CHAMPION - When Andy Hakkarinen was first approached to talk about his job as grounds superintendent at the Wawonowin County Club in Champion, he was a little reluctant.
"I'm a behind-the-scenes kind of guy," he said. "That's the way I like it."
Hakkarinen, however, is a major reason why Wawonowin is regarded by many as one of the best-kept golf courses in the Upper Peninsula.
Wawonowin Country Club Grounds Superintendent Andy Hakkarinen cuts the grass of the 18-hole Champion golf course in mid-June. The Negaunee native and 2000 Negaunee High School graduate began working at Wawonowin in 2003 under then-superintendent Glen Rochester.?He’s now in his fourth year as the grounds superintendent, managing a staff of five full-time workers and two part timers. (Journal photo by Craig Remsburg)
"He doesn't get enough credit for what he does," Wawonowin General Manager Ryan Tunteri said. "He does a fantastic job with a limited crew.
"There's a lot of upkeep with this course."
Hakkarinen, 32, is in his fourth year in his post at the 18-hole course. The Negaunee native and 2000 Negaunee High School graduate began working at Wawonowin in 2003.
"I worked under (then-superintendent Glen Rochester) mostly on bunkers, the tee areas and whacking weeds," Hakkarinen said. "I just moved up the ranks after that."
He's responsible for keeping his crew of five full-time and two part-time workers busy and "helping out wherever I can."
His wife, Heather, is a member of the crew. So are Terry Currie, Terry Mattila, Raymond Chase, Jacob Nyquist, Jacob Wolf and Steve Sundblad.
"They should get most of the credit," Hakkarinen said. "They do most of the work."
A "typical" work day in the busier months has Hakkarinen arriving at the course at 5:15 a.m., giving assignments to his crew and checking the entire course to make sure everything is all right.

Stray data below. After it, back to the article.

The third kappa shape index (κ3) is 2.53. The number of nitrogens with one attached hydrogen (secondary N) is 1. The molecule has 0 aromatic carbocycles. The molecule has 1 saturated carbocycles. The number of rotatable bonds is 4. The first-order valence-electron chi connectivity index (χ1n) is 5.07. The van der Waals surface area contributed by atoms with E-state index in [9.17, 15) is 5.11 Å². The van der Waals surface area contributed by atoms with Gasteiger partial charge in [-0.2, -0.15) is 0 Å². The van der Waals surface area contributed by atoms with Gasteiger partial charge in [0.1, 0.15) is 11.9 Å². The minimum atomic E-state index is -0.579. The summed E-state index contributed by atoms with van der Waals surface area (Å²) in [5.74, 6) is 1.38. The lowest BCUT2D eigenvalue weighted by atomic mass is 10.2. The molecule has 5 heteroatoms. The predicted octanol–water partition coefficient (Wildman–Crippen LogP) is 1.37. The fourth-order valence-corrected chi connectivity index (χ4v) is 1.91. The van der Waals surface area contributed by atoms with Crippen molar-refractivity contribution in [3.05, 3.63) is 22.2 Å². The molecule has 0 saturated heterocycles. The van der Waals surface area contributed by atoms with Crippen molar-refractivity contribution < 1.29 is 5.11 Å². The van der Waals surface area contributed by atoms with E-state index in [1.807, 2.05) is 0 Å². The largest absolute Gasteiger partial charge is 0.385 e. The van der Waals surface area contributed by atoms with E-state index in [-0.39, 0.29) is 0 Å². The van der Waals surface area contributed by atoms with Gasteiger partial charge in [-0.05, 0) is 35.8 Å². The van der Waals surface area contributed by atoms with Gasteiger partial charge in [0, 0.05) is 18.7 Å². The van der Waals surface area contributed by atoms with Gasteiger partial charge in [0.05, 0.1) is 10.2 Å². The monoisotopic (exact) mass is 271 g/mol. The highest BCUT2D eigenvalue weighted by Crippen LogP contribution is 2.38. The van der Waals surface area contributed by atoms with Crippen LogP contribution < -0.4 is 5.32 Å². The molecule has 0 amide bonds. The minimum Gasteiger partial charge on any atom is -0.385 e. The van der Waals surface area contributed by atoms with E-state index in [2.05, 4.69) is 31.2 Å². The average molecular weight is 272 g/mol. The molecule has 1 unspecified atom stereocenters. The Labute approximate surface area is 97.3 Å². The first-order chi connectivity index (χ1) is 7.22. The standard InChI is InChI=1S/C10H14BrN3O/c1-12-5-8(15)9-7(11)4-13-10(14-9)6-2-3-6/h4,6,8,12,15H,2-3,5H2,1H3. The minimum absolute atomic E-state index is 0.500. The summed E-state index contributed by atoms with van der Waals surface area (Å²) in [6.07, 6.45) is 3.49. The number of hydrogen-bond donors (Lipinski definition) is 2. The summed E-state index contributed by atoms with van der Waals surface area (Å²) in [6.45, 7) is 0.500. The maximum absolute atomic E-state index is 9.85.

"I check the irrigation and make sure there are no leaks, that there hasn't been any vandalism and (basically), do whatever needs to be done," he said.
"I might pick up a push mower, cut some weeds, straighten up (course) ropes and pick up fallen branches.
"On really hot days," the self-proclaimed "jack-of-all-trades" person added, "I check to make sure the irrigation pumps are working and turn on the sprinklers."
Hakkarinen works with a $125,000 annual budget, which includes salaries, equipment purchases and other materials, like 200 bags of fertilizer each season.
The course opened late this season due to a harsh winter and cold spring, presenting Hakkarinen and his crew a challenge to get Wawonowin ready to open.
"We opened in early May, but last year, we opened March 27," he recalled. "It was frustrating for me and our club members who wanted to get out on the course this spring.
"The course was so wet, we couldn't drive carts on it the first week."
A couple of greens - Nos. 4 and 14 - suffered winter ice damage and created "a lot of work" for Hakkarinen and his crew to repair the damage.
"There weren't many growing days in the spring," he said. "But when the weather finally got warm enough, the course just took off."
Longtime Wawonowin member and regular course golfer Peggy Koski has noticed the difference.
"We had it a little rough on a couple of greens early, but they've come around remarkably," she said. "The (grounds) crew has done a wonderful job.
"The course is in very good shape and I'm very pleased.
"Tell Andy to do something about the mosquitos, though," she joked. "If he does that, he'll be stellar (in my book)."
Roselyn Ruona of L'Anse, while getting in a practice round at Wawonowin in advance of the 87th Annual Upper Peninsula Ladies Golf Association Tournament July 13-16, said she thought the Champion layout was "in great shape."
"The greens are in good condition and there doesn't appear to be any winter kill," she said. "The grass is cut well and the hazards are well marked.
"I've played here a number of years - in the U.P.'s at least twice - and when it was just a 9-hole course."
Hakkarinen takes pride in golfers at Wawonowin who like the course conditions.
"Especially when the word gets around that we have a nice course here," he said.
"When I hear that, it makes me feel good."
He said the hardest part of his job is "keeping the guys busy and seeing what they can do next."
"I'm always second-guessing myself if I'm doing things right," Hakkarinen said. "I'm still learning on-the-job as I go along."
He "can't complain" about working outdoors every day, but said the best part of his job is "the people."
"We're a close-knit family at the course," he said.
An occasional golfer who likes to play at Wawonowin to "get a different perspective" of the course, Hakkarinen said he has a couple of goals.
"I'd like to get a hole-in-one, or at least shoot par some time," he smiled.
Craig Remsburg can be reached at 906-228-2500, ext. 251.